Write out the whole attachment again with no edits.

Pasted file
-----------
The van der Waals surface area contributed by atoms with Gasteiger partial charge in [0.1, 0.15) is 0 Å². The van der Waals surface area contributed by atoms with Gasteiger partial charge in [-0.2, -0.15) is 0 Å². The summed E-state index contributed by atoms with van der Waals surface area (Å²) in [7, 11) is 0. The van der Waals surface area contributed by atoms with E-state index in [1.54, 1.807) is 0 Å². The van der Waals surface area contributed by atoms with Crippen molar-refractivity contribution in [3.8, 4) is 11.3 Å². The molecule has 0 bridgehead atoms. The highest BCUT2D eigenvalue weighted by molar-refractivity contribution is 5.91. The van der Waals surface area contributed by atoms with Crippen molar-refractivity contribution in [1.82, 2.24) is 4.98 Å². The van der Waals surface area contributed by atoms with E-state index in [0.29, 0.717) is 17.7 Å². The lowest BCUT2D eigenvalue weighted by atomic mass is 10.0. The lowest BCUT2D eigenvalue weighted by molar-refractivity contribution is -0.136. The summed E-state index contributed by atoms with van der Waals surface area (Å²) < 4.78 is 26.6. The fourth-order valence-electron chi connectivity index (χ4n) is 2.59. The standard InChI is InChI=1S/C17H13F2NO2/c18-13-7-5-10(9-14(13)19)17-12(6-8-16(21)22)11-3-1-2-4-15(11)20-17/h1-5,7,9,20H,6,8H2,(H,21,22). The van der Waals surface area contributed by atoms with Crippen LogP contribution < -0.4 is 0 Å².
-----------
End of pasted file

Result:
The van der Waals surface area contributed by atoms with Gasteiger partial charge in [0.1, 0.15) is 0 Å². The van der Waals surface area contributed by atoms with Gasteiger partial charge in [-0.2, -0.15) is 0 Å². The summed E-state index contributed by atoms with van der Waals surface area (Å²) in [7, 11) is 0. The van der Waals surface area contributed by atoms with E-state index in [1.54, 1.807) is 0 Å². The van der Waals surface area contributed by atoms with Crippen molar-refractivity contribution in [3.8, 4) is 11.3 Å². The molecule has 0 bridgehead atoms. The highest BCUT2D eigenvalue weighted by molar-refractivity contribution is 5.91. The van der Waals surface area contributed by atoms with Crippen molar-refractivity contribution in [1.82, 2.24) is 4.98 Å². The van der Waals surface area contributed by atoms with E-state index in [0.29, 0.717) is 17.7 Å². The lowest BCUT2D eigenvalue weighted by atomic mass is 10.0. The lowest BCUT2D eigenvalue weighted by molar-refractivity contribution is -0.136. The summed E-state index contributed by atoms with van der Waals surface area (Å²) < 4.78 is 26.6. The fourth-order valence-electron chi connectivity index (χ4n) is 2.59. The standard InChI is InChI=1S/C17H13F2NO2/c18-13-7-5-10(9-14(13)19)17-12(6-8-16(21)22)11-3-1-2-4-15(11)20-17/h1-5,7,9,20H,6,8H2,(H,21,22). The van der Waals surface area contributed by atoms with Crippen LogP contribution < -0.4 is 0 Å².